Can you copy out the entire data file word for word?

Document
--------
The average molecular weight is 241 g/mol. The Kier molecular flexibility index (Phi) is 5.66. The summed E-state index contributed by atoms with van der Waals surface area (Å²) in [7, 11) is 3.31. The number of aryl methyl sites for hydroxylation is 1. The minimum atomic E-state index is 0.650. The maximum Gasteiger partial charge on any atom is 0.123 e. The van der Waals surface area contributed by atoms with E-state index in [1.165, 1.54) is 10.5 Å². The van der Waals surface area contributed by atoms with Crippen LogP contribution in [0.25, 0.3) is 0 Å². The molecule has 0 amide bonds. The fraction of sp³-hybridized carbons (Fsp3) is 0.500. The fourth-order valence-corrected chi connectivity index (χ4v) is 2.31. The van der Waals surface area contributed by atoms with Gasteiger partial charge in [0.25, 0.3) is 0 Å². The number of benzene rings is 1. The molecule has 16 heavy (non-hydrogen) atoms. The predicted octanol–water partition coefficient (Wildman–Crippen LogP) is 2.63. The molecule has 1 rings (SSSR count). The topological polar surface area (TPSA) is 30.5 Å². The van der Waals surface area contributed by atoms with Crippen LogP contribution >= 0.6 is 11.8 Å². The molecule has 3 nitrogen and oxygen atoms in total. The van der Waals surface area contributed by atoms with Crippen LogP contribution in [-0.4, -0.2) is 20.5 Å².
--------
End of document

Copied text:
The average molecular weight is 241 g/mol. The Kier molecular flexibility index (Phi) is 5.66. The summed E-state index contributed by atoms with van der Waals surface area (Å²) in [7, 11) is 3.31. The number of aryl methyl sites for hydroxylation is 1. The minimum atomic E-state index is 0.650. The maximum Gasteiger partial charge on any atom is 0.123 e. The van der Waals surface area contributed by atoms with E-state index in [1.165, 1.54) is 10.5 Å². The van der Waals surface area contributed by atoms with Crippen LogP contribution in [0.25, 0.3) is 0 Å². The molecule has 0 amide bonds. The fraction of sp³-hybridized carbons (Fsp3) is 0.500. The fourth-order valence-corrected chi connectivity index (χ4v) is 2.31. The van der Waals surface area contributed by atoms with Gasteiger partial charge in [0.25, 0.3) is 0 Å². The number of benzene rings is 1. The molecule has 16 heavy (non-hydrogen) atoms. The predicted octanol–water partition coefficient (Wildman–Crippen LogP) is 2.63. The molecule has 1 rings (SSSR count). The topological polar surface area (TPSA) is 30.5 Å². The van der Waals surface area contributed by atoms with Crippen LogP contribution >= 0.6 is 11.8 Å². The molecule has 3 nitrogen and oxygen atoms in total. The van der Waals surface area contributed by atoms with Crippen LogP contribution in [-0.4, -0.2) is 20.5 Å².